Founders of Earlham College startup to continue quest for Hult Prize in Portugal

The founders of a new business startup from Earlham College will travel to Lisbon, Portugal, this summer as semi-finalists for the Hult Prize, the world’s largest student competition for social good.

EVO, short for Electrical Vehicle Optimization, is a venture by sophomores Zohaib Asif and Parsa Mallik and juniors Loukik Nanda and Diprekshya Maharjan. Together they are working to transform the electric vehicle industry by boosting the lifespan of the lithium-ion batteries that power them. 

“Battery degradation is a problem that is hindering the mass adoption of electric automobiles and is contributing to landfill waste in a way that is not sustainable,” said Asif, a business major from Pakistan and EVO’s chief executive officer. “Our idea could help solve a big problem and offer a solution for the marketplace.”

Demand for electric vehicles has increased in recent years and is expected to continue into the next decade. Recycling the lithium-ion batteries that power them, however, is complicated because they contain hazardous materials.

“Replacement batteries cost upwards of $20,000,” said Nanda, a business and data science double major from India and the team’s chief marketing officer. “We are offering an affordable alternative that is also reliable and sustainable.”

EVO is using campus laboratories to determine if they can restore capacity in used lithium-ion batteries from drones.

“Battery degradation is caused by not completely discharging a battery before recharging it,” said Mallik, a computer science major from Bangladesh and EVO’s chief operations officer. “We are trying to run a cycle that completely discharges a battery at a certain amount of current and resistance that can bring back the battery’s capacity.”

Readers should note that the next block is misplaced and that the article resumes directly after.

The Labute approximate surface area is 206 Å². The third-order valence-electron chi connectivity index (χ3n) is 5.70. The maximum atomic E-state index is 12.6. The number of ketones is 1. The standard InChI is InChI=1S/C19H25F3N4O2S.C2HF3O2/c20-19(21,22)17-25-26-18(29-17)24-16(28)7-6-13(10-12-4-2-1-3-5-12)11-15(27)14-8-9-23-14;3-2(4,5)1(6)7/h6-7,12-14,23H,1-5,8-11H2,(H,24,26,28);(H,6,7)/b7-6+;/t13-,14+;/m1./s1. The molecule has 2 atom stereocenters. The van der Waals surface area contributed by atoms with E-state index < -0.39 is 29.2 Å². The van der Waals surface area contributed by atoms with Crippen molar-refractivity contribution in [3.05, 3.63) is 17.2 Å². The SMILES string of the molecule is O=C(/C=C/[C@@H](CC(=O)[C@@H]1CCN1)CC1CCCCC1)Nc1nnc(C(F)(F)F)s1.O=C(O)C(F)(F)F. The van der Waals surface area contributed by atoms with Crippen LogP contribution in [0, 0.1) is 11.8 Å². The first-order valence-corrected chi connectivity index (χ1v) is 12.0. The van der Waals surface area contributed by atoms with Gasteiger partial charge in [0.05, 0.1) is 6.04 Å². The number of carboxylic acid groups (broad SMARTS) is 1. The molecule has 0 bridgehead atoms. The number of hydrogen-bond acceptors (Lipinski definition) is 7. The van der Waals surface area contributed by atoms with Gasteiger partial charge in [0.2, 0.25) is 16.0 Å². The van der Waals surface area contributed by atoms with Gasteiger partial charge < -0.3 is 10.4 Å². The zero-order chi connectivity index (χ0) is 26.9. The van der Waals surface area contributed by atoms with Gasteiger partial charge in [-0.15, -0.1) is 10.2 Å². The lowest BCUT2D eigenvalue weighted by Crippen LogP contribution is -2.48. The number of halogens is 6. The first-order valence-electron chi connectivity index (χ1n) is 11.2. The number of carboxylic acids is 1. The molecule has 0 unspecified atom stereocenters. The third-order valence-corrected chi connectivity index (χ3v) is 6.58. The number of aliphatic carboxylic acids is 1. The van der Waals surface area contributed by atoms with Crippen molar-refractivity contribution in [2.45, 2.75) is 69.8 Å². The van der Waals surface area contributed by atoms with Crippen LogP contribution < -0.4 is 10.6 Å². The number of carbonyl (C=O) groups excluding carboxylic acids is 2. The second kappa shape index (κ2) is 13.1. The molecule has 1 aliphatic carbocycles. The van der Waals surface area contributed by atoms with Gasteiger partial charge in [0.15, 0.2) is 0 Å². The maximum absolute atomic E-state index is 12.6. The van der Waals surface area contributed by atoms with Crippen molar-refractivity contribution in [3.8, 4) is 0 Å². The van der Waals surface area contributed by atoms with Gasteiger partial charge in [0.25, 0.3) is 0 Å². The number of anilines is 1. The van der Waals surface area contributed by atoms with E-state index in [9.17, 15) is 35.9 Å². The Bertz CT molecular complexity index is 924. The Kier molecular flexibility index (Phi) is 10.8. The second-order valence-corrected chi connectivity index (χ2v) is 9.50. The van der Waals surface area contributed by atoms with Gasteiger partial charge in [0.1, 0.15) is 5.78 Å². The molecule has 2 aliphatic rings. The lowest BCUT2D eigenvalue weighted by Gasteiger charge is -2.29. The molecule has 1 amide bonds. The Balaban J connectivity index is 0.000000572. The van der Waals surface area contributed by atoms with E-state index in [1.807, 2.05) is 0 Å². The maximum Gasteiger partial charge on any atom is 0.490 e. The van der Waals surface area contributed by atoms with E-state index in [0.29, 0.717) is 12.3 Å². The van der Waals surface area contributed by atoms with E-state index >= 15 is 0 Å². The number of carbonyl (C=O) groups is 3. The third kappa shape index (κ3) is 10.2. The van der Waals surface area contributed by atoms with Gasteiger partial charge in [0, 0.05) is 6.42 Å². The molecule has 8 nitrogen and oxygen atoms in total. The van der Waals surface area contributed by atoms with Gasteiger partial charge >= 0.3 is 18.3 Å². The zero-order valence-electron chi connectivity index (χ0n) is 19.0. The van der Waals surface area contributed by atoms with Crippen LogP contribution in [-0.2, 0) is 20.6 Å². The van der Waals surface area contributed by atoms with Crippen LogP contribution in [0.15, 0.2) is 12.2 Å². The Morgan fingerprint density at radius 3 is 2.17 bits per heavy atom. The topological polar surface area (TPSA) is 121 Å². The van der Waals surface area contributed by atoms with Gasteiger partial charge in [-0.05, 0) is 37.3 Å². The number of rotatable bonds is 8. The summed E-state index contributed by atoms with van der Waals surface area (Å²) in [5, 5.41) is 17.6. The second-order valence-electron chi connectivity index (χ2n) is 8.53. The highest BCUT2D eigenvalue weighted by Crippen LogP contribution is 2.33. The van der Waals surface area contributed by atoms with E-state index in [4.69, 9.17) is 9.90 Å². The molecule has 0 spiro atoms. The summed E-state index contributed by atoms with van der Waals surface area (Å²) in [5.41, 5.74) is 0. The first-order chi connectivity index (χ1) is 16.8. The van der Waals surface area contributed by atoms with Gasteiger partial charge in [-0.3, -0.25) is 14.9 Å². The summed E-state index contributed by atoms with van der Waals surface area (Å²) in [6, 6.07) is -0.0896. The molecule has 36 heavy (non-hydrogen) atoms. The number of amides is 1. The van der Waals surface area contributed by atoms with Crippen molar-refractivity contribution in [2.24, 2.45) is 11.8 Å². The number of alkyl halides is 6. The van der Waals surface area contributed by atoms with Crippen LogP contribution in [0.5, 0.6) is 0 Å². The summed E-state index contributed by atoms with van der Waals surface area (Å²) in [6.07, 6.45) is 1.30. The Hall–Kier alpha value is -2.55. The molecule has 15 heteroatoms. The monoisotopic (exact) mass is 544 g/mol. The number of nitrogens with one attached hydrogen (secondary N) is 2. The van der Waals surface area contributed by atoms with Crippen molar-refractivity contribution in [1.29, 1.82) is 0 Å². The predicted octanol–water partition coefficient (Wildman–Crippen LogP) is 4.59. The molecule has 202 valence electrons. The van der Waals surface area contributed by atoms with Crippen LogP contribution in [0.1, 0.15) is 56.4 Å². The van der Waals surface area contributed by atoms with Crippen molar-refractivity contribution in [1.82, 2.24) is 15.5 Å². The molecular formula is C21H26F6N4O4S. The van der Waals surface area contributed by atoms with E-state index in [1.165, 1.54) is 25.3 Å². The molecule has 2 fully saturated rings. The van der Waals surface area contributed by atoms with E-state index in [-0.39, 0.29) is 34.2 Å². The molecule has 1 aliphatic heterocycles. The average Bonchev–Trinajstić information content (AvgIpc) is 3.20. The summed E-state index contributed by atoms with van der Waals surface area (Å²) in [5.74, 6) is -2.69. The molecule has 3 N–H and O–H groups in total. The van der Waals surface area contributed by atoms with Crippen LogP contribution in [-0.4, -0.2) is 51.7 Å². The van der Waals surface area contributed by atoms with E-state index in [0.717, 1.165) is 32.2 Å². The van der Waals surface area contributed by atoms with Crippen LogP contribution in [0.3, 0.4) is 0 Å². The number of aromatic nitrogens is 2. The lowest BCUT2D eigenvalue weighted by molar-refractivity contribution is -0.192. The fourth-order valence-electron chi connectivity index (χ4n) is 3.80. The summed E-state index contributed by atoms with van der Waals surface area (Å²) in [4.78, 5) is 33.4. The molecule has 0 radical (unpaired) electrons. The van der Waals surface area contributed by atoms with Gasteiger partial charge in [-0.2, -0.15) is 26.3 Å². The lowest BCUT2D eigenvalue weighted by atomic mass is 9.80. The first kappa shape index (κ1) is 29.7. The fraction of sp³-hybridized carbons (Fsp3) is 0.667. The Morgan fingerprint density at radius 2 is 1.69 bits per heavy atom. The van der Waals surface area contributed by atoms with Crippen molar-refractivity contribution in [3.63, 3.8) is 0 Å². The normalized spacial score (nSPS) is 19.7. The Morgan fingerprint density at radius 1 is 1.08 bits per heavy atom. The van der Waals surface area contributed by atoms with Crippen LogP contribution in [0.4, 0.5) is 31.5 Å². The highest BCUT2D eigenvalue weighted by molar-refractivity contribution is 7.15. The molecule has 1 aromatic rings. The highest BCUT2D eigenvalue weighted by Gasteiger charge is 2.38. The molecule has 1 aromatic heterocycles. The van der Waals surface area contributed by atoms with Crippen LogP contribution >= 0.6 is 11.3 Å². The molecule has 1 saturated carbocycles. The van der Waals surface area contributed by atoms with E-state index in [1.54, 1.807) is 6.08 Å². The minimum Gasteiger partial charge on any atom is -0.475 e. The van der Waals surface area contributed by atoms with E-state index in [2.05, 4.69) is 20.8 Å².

Parsa Mallik presenting for Team EVO.

“Battery degradation is caused by not completely discharging a battery before recharging it. We are trying to run a cycle that completely discharges a battery at a certain amount of current and resistance that can bring back the battery’s capacity.”

Parsa Mallik

The team punched their ticket to Portugal after winning the quarterfinal Hult Prize competition on campus sponsored by Earlham’s Center for Entrepreneurship, Innovation and Creativity (CEIC) and the campus chapter of Net Impact. The CEIC pays for all airfare and accommodations associated with the trip.

“We’re really excited to go to Lisbon to pitch our idea on a global scale,” said Maharjan, a business and quantitative economics double major from Nepal and EVO’s chief financial operator.

“We’ll be competing against larger universities — Yale won the Hult Prize last year — but Earlham has really equipped us with the knowledge and resources we need to compete against them.”

The team credits Gene Hambrick, senior executive director of the Center for Entrepreneurship, Innovation and Creativity, for bringing the team together and supporting their big idea.

“Gene offers a class called the ‘Ennovation Lab,’” Asif said. “It’s not a knowledge-based class. It’s a project-based class. We do pitching and business modeling and I get a lot of feedback and mentorship from him. He’s really motivated me to take part in this kind of stuff.”

Beyond the thrill of competing internationally, Nanda says his journey in entrepreneurship has opened up new possibilities for a career outside Earlham.

“I never thought about entrepreneurship or going into business for myself before coming to Earlham,” Nanda said. 

“The friendships and relationships we’re building right here on campus have been so valuable and close to my heart,” he said. “There is nothing better than working together to solve a big problem that the world is facing.”

Earlham students have been competing annually for the Hult Prize since 2016 and took home the $1 million grand prize in the College’s first year of competition. 

“Our students are a perfect fit for the Hult Prize,” Hambrick said. “They care deeply about the world and are committed to using their education for the betterment of society.

“Team Evo is another example of how Earlhamites are challenging the status quo.”

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About Earlham College 

Earlham College and Earlham School of Religion foster a collaborative learning community that inspires and motivates students with transformative opportunities and experiences so they can become catalysts for good in a changing world. Located in Richmond, Indiana, Earlham is one of U.S. News & World Report’s Top 100 national liberal arts colleges and offers one of the top 20 classroom experiences in the nation, according to the Princeton Review.

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EARLHAM ALERT:
We continue to monitor the effects of an industrial fire 1.1 miles from campus.